Slowing down was not even a consideration as I carried on the family mantra: work hard, play harder fulfilling multiple jobs, taking as many courses as possible per semester, graduating with honors, and partying nearly nightly right up until my graduation ceremony, which I missed because I was out blowing coc, selling art, and getting pulled over on a one way going the wrong way. Yes, I know- it IS a miracle I’m alive, and I know I am somewhat crazy for sharing this $h*t,
Okay, so the good news: I no longer drink. My body is still recovering from all the hell I’ve put it through, so I can’t even tolerate it. It is no surprise I was diagnosed with an autoimmune disease a few years ago while working my last full time gig. I actually stopped abusing alcohol years ago so no silly buzz for me, but the even better news is I haven’t touched a drug in nearly a decade. I’m in a healthy, committed relationship which has never involved drugs, infidelity, and/or physical violence, which I’m sorry to say has most often not been the case. I have learned to respect myself enough not to tolerate such abuse and I care for my body with food, exercise, and rest rather than fill it with garbage or starve and berate it for being human. I can let myself feel pain when it arises as I continue to dislodge the toxic belief that there is something wrong with me for wanting to love and be loved for who I am by a family that often couldn’t match such needs due to their own generational traumas. And now, right at twenty years after walking into that library and picking up my first text on mental illness as a scared and lonely teen, I am honored to say that as an Art Therapist I have used my past experience to empathize and assist other families, children, adolescents, and adults navigate their own histories using the creative process and reconcile emotional pain. I’ve worked in a variety of settings over the past seven years helping others learn to care for their mind, body, and spirit. I’ve been able to practice both nationally and internationally to research and publish the efficacy of Art Therapy. I completed the required clinical hours for certification a few years ago and started building a private practice that has allowed me to specialize in supporting other women and helping professionals heal their own wounds in order to increase their level of self care, prevent burnout/ compassion fatigue, and become more effective clinicians. My pain and experience have not been in vain! In the words of Kenji Miyazawa, “We must embrace pain and burn it as fuel for our journey.” I know my journey is no better and no worse than anyone else. We must all navigate our own path, but just like you, the more I embrace being who I really am the better I feel in body, mind, and spirit. ‘That beautiful, genius part’ who is full of love for myself and the world knows that ‘somewhere deep down’ it is my honor to help others move past anxiety, depression, self-hate, and diagnosis to find this same magnificent love!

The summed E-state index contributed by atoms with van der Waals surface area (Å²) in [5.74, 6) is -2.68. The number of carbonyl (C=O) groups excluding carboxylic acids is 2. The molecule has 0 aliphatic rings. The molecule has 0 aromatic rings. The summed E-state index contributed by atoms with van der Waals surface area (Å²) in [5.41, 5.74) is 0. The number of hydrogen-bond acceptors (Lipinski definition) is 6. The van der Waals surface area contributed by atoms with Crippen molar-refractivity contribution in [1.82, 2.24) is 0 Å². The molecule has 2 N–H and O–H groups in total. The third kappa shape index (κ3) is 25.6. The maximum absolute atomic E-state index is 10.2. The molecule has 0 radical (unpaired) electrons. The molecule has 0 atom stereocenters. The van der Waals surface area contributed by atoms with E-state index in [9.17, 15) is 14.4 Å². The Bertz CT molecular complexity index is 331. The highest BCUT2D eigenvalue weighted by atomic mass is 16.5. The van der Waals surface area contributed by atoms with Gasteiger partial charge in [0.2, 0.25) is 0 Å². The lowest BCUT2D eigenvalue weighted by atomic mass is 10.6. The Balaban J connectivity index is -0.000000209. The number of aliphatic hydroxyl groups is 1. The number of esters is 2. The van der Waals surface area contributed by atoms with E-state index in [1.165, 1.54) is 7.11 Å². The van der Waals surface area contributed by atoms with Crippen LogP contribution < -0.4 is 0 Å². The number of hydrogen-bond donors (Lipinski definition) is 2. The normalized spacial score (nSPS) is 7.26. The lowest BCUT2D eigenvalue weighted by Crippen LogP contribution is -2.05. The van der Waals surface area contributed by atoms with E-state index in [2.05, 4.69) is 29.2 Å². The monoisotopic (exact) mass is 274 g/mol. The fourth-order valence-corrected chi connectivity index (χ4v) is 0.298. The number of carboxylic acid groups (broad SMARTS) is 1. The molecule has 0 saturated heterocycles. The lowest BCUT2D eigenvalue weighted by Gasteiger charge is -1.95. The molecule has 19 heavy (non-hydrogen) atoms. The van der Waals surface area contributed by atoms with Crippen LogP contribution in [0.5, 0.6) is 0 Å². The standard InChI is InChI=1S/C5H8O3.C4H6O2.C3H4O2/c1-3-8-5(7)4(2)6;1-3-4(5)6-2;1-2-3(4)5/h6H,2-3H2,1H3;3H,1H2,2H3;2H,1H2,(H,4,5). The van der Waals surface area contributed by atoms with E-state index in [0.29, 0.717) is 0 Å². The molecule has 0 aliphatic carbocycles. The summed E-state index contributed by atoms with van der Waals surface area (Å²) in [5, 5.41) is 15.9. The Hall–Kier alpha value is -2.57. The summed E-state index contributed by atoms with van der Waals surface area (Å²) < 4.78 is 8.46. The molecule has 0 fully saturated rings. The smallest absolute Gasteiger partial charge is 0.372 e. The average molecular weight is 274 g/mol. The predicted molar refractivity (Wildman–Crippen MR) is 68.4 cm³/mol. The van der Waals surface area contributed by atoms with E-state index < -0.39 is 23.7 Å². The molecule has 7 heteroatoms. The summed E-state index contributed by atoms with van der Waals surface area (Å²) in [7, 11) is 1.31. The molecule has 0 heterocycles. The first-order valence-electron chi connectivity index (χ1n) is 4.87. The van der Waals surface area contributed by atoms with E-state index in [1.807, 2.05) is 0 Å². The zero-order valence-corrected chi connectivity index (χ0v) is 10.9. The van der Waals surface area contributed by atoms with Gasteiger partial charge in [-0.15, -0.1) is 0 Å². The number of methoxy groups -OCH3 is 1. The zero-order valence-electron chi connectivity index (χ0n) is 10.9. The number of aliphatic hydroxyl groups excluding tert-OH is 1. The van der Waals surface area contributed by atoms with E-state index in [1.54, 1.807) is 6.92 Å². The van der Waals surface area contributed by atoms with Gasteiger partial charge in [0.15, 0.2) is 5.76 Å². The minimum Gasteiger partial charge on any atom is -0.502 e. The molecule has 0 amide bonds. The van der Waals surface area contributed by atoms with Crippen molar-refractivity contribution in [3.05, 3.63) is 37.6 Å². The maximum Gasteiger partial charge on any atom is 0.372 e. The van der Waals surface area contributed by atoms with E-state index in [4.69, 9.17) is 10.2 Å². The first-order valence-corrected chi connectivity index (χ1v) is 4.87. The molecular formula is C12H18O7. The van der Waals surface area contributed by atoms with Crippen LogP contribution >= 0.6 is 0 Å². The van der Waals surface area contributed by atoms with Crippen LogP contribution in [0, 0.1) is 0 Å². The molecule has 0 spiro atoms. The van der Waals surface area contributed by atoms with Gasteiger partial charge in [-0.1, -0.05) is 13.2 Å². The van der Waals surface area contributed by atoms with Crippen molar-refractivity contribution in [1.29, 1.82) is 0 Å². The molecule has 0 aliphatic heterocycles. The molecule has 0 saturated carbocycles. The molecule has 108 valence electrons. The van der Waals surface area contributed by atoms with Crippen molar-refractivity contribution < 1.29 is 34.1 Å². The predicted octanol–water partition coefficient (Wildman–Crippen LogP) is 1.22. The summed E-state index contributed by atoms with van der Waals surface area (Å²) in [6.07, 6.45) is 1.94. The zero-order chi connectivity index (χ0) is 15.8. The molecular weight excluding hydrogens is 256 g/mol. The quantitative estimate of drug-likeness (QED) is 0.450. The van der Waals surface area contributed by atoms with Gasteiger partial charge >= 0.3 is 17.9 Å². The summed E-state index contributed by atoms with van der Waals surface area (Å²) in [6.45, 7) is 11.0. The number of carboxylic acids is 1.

If you or someone you know has struggled with the label of mental illness please know there is hope and help beyond the pain. Please leave me a comment. I would love to hear your journey or how you have been affected by such classification. “Just because something’s always been done that way, doesn’t mean it should continue to be done that way!”